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Fountain of Youth in Murad Method?

THE PRODUCT AND WHAT IT'S MARKETED FOR: The Murad Method is

a skin-cleansing system, which, like many, includes cleanser, toner and

moisturizer. But Dr. Howard Murad grew his line into a regimen of more than 60

products that includes supplements he says reduce lines and wrinkles and "lock

moisture into the skin from within" to help slow aging.

Murad is a board-certified dermatologist and pharmacist in Los Angeles. His

biography says he holds 14 patents, was one of the first dermatologists to

launch a skin care line and the first to use the antioxidant benefits of

pomegranate in such products.

Murad says treating more than 40,000 patients provided insight about what

people needed to care for their skin at home. That led to his "internal skin

care" line.

The Youth Builder Collagen Supplement, said to reduce lines and wrinkles in

five weeks, was introduced in 1995. One bottle contains 120 earthy-smelling

tablets in 30 doses of four pills daily. At Sephora stores, it sells for $45.

The Wet Suit Cell Hydrating Supplement was introduced this year. According

to the label, it locks moisture into the skin from within. A bottle contains 30

two-pill doses. At www.skincentersalon.com, it sells for $35.

Murad recommends taking both supplements together. The products are sold in

The Four Seasons Hotel, Sephora stores nationwide, in some Nordstrom shops and

at www.murad.com.

WHAT'S KNOWN: There are many theories about aging and many more aids

promising to prevent or slow the natural process. However, the Food and Drug

Administration does not test or regulate most of these over-the-counter

remedies, so there is no guarantee the supplements contain what's promised or

that they're manufactured in a clean facility.

The Youth Builder contains glucosamine, believed to play a role in collagen

formation and repair; amino acids; and vitamins A, B-3 B-6, C and E. The label

recommends pregnant or nursing women avoid the product, which also includes

grape seed extract, pharmaceutical glaze and talc.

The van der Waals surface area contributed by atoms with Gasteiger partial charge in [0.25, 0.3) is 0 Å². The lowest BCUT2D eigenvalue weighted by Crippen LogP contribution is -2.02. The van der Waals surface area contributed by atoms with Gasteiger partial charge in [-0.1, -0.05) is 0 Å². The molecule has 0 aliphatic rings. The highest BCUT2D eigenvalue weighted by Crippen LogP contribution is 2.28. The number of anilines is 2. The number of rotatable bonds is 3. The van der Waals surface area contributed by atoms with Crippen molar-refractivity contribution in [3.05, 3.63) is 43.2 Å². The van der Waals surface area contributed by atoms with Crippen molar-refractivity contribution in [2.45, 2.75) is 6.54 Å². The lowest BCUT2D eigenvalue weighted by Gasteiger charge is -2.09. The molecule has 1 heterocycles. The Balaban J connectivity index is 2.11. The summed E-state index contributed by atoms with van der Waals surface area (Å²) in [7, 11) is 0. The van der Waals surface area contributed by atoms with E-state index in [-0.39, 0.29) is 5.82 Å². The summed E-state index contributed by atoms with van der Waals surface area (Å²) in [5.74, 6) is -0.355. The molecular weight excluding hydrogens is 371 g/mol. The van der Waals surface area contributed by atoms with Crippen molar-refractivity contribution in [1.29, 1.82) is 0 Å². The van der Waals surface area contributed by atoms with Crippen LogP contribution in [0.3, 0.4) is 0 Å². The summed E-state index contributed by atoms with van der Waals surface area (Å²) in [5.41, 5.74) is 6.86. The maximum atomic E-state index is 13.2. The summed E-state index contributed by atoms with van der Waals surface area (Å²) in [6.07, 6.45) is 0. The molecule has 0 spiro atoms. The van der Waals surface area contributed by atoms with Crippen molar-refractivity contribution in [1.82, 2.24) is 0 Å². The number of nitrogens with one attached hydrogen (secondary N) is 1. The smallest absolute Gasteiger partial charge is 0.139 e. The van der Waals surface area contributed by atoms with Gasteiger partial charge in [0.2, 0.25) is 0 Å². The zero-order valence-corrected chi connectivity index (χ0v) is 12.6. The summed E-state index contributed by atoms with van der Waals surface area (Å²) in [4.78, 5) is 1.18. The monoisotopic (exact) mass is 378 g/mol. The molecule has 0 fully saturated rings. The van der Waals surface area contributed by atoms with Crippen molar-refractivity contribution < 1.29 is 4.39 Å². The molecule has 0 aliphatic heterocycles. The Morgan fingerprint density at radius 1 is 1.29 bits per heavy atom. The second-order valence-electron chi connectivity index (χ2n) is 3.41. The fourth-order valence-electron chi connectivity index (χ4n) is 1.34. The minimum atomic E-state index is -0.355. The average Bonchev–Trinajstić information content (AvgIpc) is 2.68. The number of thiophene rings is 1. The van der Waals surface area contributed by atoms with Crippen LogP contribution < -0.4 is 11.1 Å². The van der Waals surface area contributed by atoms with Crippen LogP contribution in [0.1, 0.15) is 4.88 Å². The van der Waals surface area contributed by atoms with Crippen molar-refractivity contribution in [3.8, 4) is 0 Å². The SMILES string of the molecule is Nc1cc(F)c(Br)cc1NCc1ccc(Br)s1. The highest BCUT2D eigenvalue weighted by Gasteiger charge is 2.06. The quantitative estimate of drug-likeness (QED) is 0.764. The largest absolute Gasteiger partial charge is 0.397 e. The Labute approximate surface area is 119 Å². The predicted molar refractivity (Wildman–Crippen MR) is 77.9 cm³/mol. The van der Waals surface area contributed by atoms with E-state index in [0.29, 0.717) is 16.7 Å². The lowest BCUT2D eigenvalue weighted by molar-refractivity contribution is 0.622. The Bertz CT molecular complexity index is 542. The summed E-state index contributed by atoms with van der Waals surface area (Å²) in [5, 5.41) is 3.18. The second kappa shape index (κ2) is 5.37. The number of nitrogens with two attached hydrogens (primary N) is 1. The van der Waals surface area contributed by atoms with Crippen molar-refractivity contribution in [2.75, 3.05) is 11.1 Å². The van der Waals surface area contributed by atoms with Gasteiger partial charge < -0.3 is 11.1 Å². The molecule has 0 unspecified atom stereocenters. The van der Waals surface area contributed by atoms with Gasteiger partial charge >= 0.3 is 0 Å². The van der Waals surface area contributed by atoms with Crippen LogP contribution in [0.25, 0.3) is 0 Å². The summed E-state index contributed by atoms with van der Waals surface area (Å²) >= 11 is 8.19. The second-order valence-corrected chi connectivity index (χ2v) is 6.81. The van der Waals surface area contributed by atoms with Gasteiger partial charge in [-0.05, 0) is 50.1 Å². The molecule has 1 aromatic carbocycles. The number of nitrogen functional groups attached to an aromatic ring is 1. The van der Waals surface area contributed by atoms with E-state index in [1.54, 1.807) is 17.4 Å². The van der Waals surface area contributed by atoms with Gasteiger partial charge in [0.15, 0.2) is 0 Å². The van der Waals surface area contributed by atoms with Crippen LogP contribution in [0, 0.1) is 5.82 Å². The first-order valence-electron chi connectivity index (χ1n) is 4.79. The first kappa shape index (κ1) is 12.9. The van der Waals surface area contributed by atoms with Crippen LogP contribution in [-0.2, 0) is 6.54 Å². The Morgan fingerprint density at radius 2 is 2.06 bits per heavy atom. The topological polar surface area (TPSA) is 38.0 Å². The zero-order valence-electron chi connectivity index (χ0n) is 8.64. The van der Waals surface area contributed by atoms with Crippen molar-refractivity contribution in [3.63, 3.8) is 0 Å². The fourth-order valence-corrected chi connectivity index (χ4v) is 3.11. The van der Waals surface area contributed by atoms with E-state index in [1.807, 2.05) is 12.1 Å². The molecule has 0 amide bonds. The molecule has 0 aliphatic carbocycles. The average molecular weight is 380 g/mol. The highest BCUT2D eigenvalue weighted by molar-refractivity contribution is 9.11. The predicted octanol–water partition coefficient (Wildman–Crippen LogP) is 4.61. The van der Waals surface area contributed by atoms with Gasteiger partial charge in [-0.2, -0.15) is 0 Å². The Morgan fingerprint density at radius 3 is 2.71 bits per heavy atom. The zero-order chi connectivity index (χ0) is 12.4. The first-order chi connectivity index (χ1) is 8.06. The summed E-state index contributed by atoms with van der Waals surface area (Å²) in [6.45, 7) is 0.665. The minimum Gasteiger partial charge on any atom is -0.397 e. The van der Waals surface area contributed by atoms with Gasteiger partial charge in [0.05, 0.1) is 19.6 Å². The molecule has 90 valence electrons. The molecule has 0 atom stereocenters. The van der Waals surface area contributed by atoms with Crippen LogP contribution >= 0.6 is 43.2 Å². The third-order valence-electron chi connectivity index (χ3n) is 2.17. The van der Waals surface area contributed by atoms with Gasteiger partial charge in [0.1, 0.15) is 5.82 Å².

Murad says independent tests prove his Youth Builder works, so "clinically

proven" is on the label. In the independent study, 65 women ages 39-56 took the

supplement or a placebo for five weeks. Their skin elasticity was measured via

computers at the end of one week.

During the test period, participants could wash with only soap and water

and could not use moisturizer or sunscreen. At the end of the study, the

women's faces were again measured and those taking the supplement showed a 34

percent reduction in lines and wrinkles and an 18 percent increase in

elasticity.

"This is a truly scientific study," Murad said.

Dr. Dean Kane, a plastic surgeon affiliated with Mercy Medical Center in

Baltimore, disagreed. He said there is no way to know if the results were

permanent and if the participants were, for example, sunburned or dehydrated

beforehand.

Because the Wet Suit is relatively new, no tests have been conducted. Murad

said a test is planned and results should be available in six months.

Murad said he developed this product after watching fruits wither without

water. If water could be injected into cells, his reasoning goes, they'll be

more resistant to inflammation - and age.

The resulting product smells like a blend of rubbing alcohol and moss. It

also contains vitamins C and E. Ingredients include zinc, present in all body

tissues; manganese, said to protect the skin against ultraviolet radiation

injury; copper, an antioxidant used in many anti-aging products; and selenium,

an antioxidant said to protect the immune system, according to Murad's company.

Trace ingredients include collagen, aloe vera concentrate, cellulose and talc.

Kane said he would not recommend either supplement.

OTHER OPTIONS: Murad said if someone doesn't want to buy his products, the

formulas are available. Each ingredient is easy to find, he added.

"Every one of them is available if you go to the general grocery store," he

said. "It's the mixture that makes the difference."

Instead of concocting mixtures, The American Academy of Dermatology

recommends sunscreen with an SPF of at least 15, applying sunscreen to dry skin

at least 15 minutes before going outdoors and reapplying every two hours or

immediately after swimming.

Kane also advises eating balanced diets including cold-water fish for

omega-3 fatty acids, exercising and taking vitamin supplements.

More expensive options include Botox, chemical peels and face lifts. The

results are not always permanent, so repeat visits are necessary.

Of course, there's always the cheapest and easiest method of all - grow old

gracefully.

Dawn Wotapka is a freelance writer

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